On April 25, Elon Musk finalized a $44 billion deal to buy Twitter. This deal would give Musk the option to take Twitter private at $54.20 per share. The purchase came just weeks after Musk announced he was Twitter’s largest shareholder. More drama ensued after Musk later turned down a position on Twitter’s board of directors – a deal that would limit him to buying 15% of Twitter – paving the way for a takeover bid.
Bret Taylor, chairman of Twitter, said the board “conducted a thoughtful and comprehensive process to evaluate Elon’s proposal with a deliberate focus on value, certainty and funding. The proposed transaction will offer a substantial cash bonus, and we believe it’s the best way forward for Twitter shareholders.
Wall Street Journal reporter Christopher Mims said: “There are signs that the technically-minded Mr. Musk is considering structural changes to Twitter if his $44 billion acquisition goes ahead, which could have important and sometimes contradictory impacts. Among them: his statement that Twitter should make the algorithm that determines what users see open source and therefore more transparent. These changes could profoundly affect Twitter’s fundamental infrastructure as well as its self-governance policies. If they work, they could increase Twitter’s reach or, if not, decrease it.
Musk’s stated goal of buying Twitter was due to free speech concerns. In a statement, Musk said, “Free speech is the foundation of a functioning democracy, and Twitter is the digital public square where issues vital to the future of humanity are debated…Twitter has huge potential – I look forward to working with the company and the user community to unlock it.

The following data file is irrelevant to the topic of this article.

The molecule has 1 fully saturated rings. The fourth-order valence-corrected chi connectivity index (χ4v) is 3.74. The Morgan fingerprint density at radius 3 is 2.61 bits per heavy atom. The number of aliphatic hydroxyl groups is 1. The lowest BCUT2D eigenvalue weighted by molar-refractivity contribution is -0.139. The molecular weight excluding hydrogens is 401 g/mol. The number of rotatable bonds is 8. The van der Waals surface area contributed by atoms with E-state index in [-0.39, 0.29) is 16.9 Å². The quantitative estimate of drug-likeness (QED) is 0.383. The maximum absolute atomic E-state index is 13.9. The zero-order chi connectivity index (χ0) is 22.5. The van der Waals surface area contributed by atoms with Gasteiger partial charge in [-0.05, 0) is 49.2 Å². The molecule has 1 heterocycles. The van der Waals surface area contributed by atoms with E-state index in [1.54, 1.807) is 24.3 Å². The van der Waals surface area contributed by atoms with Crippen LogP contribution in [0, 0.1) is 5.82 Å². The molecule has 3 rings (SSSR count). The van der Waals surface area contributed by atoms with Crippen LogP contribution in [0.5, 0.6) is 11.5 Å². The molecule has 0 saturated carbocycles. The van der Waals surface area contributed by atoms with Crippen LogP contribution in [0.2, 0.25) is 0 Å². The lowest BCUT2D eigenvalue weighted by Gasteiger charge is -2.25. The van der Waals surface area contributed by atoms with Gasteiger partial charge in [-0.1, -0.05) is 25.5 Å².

In March, Musk tweeted out a poll asking users if the site upheld the principle of free speech. “Given that Twitter serves as the city’s de facto public square, failure to uphold the principles of free speech fundamentally undermines democracy. What should be done?” Feelings like these have led Musk to describe himself as “the absolutist of free speech.”
Twitter, which has 217 million users, has long been at the heart of the free speech controversy. Perhaps the most notable incident was when Twitter suspended President Donald J. Trump’s account after the Jan. 6 protests. Twitter has further come under scrutiny from free speech campaigners for apparently targeting conservative activists and accounts. Recently, Twitter suspended high profile conservative accounts such as Charlie Kirk and The Babylon Bee.
In an email interview with the Catholic News Agency, Fr. Edmund Waldstein, lecturer in moral theology at the Pope Benedict XVI Philosophical and Theological University in Heiligenkreuz, Austria, appeared to support a platform of freedom of expression affirming that the right to freedom of expression derives from the “duty to seek and serve the truth”.
Some pro-life groups have praised Musk’s new Twitter. According to the Catholic Register, “pro-life groups including Live Action and Susan B. Anthony List have accused Twitter and other big tech companies of censorship.”
In a tweet, Live Action President Lila Rose listed some ways she wanted Elon Musk to improve Twitter. “Equal and transparent treatment of liberal and conservative views. No more censorship or suppression of pro-life opinions.
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